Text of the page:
Halfway through my masters swim class on Friday morning I knew I was doomed.
Despite weeks of echinecea, zinc ( now I know it works at least until the next study comes out that says it doesn't), vitamin C, my trusty multivitamin, water, lots of water, some sort of yuck penetrated through the armour. I have had a string of sick children since January 30 (yes, I remember that last weekend fondly when everyone was healthy at the same time) and despite my best efforts of shoring up my immune system the virus found a crack, which I'm convinced was caused by sharing the same airspace with a sniveling, feverish 2-year-old who has become, it seems, another appendage, or perhaps the multitude of sleepless nights caused by this same miserable little 2-year-old. The karma, of course, is now I personally know how miserable he felt...
On a side note, we've been to the pediatrician three times this month, which makes me feel like a rookie. With the fourth kid you'd think I'd know if there's an ear infection or not.
This being sick has made me a little crabby (my husband might quibble with the use of "little"). I'm just frustrated, the least of which is from cutting my swim workout short, missing Cross Fit (although I ache all over like I did go) and not feeling up for a run or a snowshoe that normally energizes me and makes this long winter not just bearable, but enjoyable. And this really gets my ire--my beloved Polar Activity Monitor hasn't come close to reaching the one hour target in a looooong time, now serving as a visual reminder of my physical impotence.
I don't feel good. And I'm taking it out on my kids (i.e. if you have ketchup stuck in your hair and you see me coming at you with a comb, run for your life), the dog is always in my way, I can no longer find it in myself to be polite to telemarketers, and I don't even feel well enough to enjoy a glass of wine. See, I told you it was bad.
Over the weekend I had the opportunity to make a choice with how to proceed in my pathetic state. I could plow through it, as moms typically do, or I could--hold on to your seat--take care of myself. Crazy, right?
There's a whole section in (just one more month before it's out!) about the necessity of taking care of ourselves as well as we do our children. This is a hard concept to accept for a lot of us (and we'll avoid discussing all the baggage as to why) and sometimes it just doesn't seem practical. I mean, we have to take care of everyone else, taking care of ourselves just adds to the heap! One more thing to do! But we know it's true: self-care is like the oxygen we need to apply to ourselves first when there's a sudden change in cabin pressure; it becomes the interest earned when we need to withdraw a little of our savings; it's that stitch in time that saves nine.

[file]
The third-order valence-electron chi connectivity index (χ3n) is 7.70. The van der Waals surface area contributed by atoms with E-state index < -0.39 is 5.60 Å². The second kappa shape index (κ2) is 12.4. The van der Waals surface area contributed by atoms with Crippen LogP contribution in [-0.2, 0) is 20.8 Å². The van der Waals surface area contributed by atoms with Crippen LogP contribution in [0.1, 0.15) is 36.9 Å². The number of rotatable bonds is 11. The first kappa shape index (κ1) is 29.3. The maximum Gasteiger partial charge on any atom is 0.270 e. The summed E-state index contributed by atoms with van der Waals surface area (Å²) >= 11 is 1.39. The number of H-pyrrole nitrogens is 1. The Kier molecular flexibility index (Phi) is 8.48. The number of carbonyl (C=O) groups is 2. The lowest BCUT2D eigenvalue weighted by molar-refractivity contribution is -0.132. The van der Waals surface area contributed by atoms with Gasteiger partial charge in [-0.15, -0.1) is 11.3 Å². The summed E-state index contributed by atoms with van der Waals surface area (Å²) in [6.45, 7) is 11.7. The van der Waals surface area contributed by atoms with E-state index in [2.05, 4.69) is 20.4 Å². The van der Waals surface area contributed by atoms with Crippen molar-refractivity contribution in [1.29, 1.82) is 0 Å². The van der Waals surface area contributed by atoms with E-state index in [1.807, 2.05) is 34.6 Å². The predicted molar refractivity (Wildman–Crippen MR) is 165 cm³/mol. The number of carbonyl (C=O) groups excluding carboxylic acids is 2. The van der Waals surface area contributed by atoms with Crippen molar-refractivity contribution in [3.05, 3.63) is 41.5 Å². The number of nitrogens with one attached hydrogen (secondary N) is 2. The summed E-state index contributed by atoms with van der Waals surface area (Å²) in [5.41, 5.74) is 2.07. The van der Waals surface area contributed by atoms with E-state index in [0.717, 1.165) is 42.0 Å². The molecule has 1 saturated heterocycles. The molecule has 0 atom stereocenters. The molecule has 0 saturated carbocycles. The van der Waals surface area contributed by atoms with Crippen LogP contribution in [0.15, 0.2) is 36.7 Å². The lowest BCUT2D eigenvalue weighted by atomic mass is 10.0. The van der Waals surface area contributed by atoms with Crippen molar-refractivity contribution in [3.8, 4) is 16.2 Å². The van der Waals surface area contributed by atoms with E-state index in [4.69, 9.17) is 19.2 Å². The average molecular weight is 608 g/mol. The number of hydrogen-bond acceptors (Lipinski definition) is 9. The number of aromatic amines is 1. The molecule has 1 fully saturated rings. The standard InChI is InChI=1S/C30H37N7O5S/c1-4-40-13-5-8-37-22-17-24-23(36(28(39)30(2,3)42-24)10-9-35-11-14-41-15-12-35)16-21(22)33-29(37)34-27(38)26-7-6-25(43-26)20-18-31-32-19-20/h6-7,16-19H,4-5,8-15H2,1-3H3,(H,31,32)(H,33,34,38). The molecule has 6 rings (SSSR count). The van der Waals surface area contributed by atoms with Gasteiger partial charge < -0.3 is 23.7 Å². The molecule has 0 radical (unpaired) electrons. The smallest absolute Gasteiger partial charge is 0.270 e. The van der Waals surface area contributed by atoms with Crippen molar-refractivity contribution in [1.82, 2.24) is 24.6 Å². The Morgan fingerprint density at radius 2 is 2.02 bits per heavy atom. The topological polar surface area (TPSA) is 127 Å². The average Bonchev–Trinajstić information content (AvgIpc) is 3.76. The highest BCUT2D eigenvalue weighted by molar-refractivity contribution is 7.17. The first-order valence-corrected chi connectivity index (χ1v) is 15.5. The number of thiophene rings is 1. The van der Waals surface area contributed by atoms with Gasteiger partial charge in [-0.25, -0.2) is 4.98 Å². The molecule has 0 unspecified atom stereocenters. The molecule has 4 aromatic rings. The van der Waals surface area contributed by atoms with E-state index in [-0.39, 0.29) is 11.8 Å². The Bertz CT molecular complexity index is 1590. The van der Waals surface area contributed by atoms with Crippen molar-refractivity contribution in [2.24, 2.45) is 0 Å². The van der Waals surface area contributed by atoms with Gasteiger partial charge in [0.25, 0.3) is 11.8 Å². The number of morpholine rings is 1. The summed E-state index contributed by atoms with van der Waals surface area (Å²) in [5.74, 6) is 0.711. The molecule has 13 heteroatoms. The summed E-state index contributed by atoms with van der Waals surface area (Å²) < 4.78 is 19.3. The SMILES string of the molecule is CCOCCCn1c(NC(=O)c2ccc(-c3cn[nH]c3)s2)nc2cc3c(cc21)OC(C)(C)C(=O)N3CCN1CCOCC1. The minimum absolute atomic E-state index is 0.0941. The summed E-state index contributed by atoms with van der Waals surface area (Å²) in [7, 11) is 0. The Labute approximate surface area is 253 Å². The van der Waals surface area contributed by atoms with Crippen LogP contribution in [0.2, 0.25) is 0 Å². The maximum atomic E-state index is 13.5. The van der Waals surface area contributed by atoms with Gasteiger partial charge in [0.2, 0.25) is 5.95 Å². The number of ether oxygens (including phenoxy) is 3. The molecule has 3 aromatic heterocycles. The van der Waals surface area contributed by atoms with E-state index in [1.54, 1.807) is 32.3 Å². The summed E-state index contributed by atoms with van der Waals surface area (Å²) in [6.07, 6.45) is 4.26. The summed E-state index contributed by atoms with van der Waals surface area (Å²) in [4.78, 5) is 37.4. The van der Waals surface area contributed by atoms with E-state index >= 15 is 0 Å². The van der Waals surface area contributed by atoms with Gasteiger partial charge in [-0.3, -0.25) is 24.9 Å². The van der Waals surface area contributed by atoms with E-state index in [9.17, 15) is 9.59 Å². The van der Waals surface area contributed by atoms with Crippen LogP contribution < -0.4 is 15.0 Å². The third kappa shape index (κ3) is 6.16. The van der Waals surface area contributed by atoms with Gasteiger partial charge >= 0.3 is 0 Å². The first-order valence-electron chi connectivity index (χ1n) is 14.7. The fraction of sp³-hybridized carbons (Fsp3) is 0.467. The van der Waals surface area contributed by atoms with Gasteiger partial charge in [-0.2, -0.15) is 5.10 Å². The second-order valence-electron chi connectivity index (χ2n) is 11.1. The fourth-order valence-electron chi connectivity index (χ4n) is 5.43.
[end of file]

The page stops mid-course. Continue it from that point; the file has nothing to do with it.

So I followed the advice in my own book, I walked the talk and:
painted my nails (cosmetic, sure, but it pleases me to look at my seashell pink nails and think of a warm beach)
Of course, this was made possible because my husband took the kids to the Children's Museum one day and the women's U of M basketball game the next. Not so much a favor to me (as in, let's get the hell out of here!), but it was. Had I not had an empty house I would have needed to improvise, say, curling up in bed to read Dr. Seuss out loud, a bath with a few kids and toys joining me, and maybe just one hand painted (in glittery purple). Still. It would do.
This morning I am feeling better in spirit, which is the whole point. If not more rested I am somewhat rejuvinated. I am glad for taking the oxygen mask to myself because I'll need that to face the rest of the week. My twins have fevers again, 102 degrees. "My eyes hurt," one of them said. I don't know if they are at the end of this latest round of illnesses or at the beginning. Time to roll up my sleeves, put my big girl panties on and look down every now and then at my seashell pink fingernails.
I'm looking for more ideas to rejuvinate--in small ways with children around. How do you sneak in a little self-care in the midst of germ-filled chaos?